Monthly Archives: November 2006

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Going down…

By |2006-11-06T22:27:28+01:00November 6th, 2006|Strasbourg|

Today was another low point in my pathetic use of the French language. So the lift is broken again, and having waited for four days, in the hope that one of our native French speaking neighbours might be bothered to do the obvious, it seems the job of calling in the lift repair man remains with us. So I call the lift help-line. The conversation goes something like this (in French). Me: Hello, the lift's broken. Him: What's the problem? Me: It's not working. Him: Which floor isn't it working on? Me: The third floor. Him: What about the other floors? Me: Yes, it's on the third floor. Him: So does it work on the other floors? Me: It's stopped, it won't move. Him: On which floor? Me: The third floor. Him: What about the other floors? Me: What? I don't understand. Him: What other floors doesn't it work on? Me: It's on the third floor? The conversation went on like this for sometime, before the guy passed the buck onto a local repair agency. I called them and [...]

The Sunday Papers

By |2006-11-05T22:09:00+01:00November 5th, 2006|Strasbourg|

Today I finally found a newsagents that actually opens on a Sunday. Although the vast majority of other customers seemed more interested in buying scratch-cards, I was able to acquire DNA and Le Monde to entertain me over breakfast. There isn't the same sort of newspaper culture here as there is in the UK. Most 'Sunday' papers are actually sunday-monday papers because almost no-one works on a sunday, including journalists. So you have to take your time reading the Sunday editions, savour them right through to Monday night, then pick up the threads again on Tuesday morning. But this means if anything happens on Sunday - there's a chance you won't know about it until Tuesday. "Read all about it - the day before yesterday's news! Read all about it."

Two esses, no aitch

By |2006-11-04T19:37:03+01:00November 4th, 2006|Strasbourg|

67000 is the postal code for central Strasbourg. Thankfully everyone who has sent us mail, since we moved here, has correctly put this on the envelope. There has been mixed success with the spelling of the city name however: Strasborough - near Middlesborough obviously Strasbourgh - a scottish variant as in Edinb-urgh? Strassburg - for those who think it's in Germany Strasberg, Germany - for those who know it's in Germany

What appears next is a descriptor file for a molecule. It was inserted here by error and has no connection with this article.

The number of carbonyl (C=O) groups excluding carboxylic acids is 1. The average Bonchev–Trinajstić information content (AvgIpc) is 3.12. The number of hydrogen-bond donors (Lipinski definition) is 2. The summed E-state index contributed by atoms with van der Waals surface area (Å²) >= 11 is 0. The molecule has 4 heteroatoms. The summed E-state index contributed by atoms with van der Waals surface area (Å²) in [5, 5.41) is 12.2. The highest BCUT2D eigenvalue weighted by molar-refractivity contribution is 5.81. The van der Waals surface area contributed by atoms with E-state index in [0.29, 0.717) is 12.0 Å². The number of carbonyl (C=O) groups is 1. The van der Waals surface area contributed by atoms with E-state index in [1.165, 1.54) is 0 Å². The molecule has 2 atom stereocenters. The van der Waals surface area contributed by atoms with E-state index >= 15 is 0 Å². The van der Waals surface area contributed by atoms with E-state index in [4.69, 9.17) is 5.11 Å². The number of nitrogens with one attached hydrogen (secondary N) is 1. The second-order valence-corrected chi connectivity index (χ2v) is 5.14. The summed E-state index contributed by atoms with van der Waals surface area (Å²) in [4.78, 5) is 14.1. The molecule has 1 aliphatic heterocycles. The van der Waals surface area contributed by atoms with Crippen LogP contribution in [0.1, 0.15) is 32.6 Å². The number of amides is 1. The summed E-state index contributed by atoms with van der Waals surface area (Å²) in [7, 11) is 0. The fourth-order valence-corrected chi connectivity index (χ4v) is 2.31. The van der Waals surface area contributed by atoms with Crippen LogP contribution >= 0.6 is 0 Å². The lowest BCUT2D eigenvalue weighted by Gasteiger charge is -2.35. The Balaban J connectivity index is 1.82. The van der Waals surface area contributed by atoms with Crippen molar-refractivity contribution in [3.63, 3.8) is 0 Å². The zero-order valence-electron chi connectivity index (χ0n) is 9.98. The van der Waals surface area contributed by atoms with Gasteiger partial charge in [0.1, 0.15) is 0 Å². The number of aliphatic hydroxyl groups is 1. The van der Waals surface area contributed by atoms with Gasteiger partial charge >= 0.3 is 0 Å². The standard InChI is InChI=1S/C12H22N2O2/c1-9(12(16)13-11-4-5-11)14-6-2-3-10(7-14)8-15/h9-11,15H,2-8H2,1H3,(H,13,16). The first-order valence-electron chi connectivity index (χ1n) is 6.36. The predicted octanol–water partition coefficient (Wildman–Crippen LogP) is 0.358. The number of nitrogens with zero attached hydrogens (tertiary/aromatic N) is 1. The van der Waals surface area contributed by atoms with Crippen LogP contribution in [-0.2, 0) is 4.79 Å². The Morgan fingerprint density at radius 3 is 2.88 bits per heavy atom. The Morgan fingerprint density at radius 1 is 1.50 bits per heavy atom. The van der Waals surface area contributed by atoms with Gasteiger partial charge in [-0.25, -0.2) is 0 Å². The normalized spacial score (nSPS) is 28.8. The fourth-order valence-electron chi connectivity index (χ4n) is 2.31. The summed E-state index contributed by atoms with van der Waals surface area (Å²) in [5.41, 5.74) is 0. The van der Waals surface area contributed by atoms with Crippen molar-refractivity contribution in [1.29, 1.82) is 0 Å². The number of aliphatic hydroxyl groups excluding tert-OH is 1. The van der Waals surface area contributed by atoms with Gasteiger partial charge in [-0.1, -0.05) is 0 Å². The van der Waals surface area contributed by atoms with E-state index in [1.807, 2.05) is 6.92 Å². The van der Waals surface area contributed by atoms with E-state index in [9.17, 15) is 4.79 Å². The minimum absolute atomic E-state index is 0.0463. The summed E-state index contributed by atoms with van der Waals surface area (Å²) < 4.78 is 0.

Out to lunch

By |2006-11-02T16:51:08+01:00November 2nd, 2006|Strasbourg|

I've had three letters sitting by the front door for about a week, waiting for me to post them. But each time I've found a convenient time to nip out to the post office, this has always coincided with lunchtime, and La Poste is always closed for lunch. The UK postal service might not be the best in the world (in fact it seems to get worse by the day) but the French system appears to be no better. The problem is speed, or rather the lack of it. The whole system seems to be struck down with lethargia, to which closing two and a half hours a day for lunch does not help. Sending envelopes is one thing - but parcels is another, and they know this. Sending or recieving a parcel in France is a major waiting game. It is not uncommon for a simple parcel to take more than two weeks to traverse La Manche. So when you walk into La Poste with a parcel - they usually look at you as if to say "you [...]

Bank Holiday Wednesday

By |2006-11-01T12:06:56+01:00November 1st, 2006|Strasbourg|

Today is a bank holiday in Alsace, and in many other French Departments, because today is 'All Saints day' or Toussaint as it's known here. While in the UK the passing of a major festival is usually celebrated on the nearest Monday, in France they take the day off in question. There are pros and cons to this of course. The French are well educated as to the significance of Armistice day, VE day, Bastille Day and the religious festivals like All Saints. Should the festival in question fall on a weekend, then it's back to work as normal on Monday morning, but should it fall during the week they can take what are known as 'bridge days' to turn the period into a proper vacation from work. The religious festivals are a bit of a misnomer in a country that is supposed to be secular - but then no-one complains about getting a day off of work.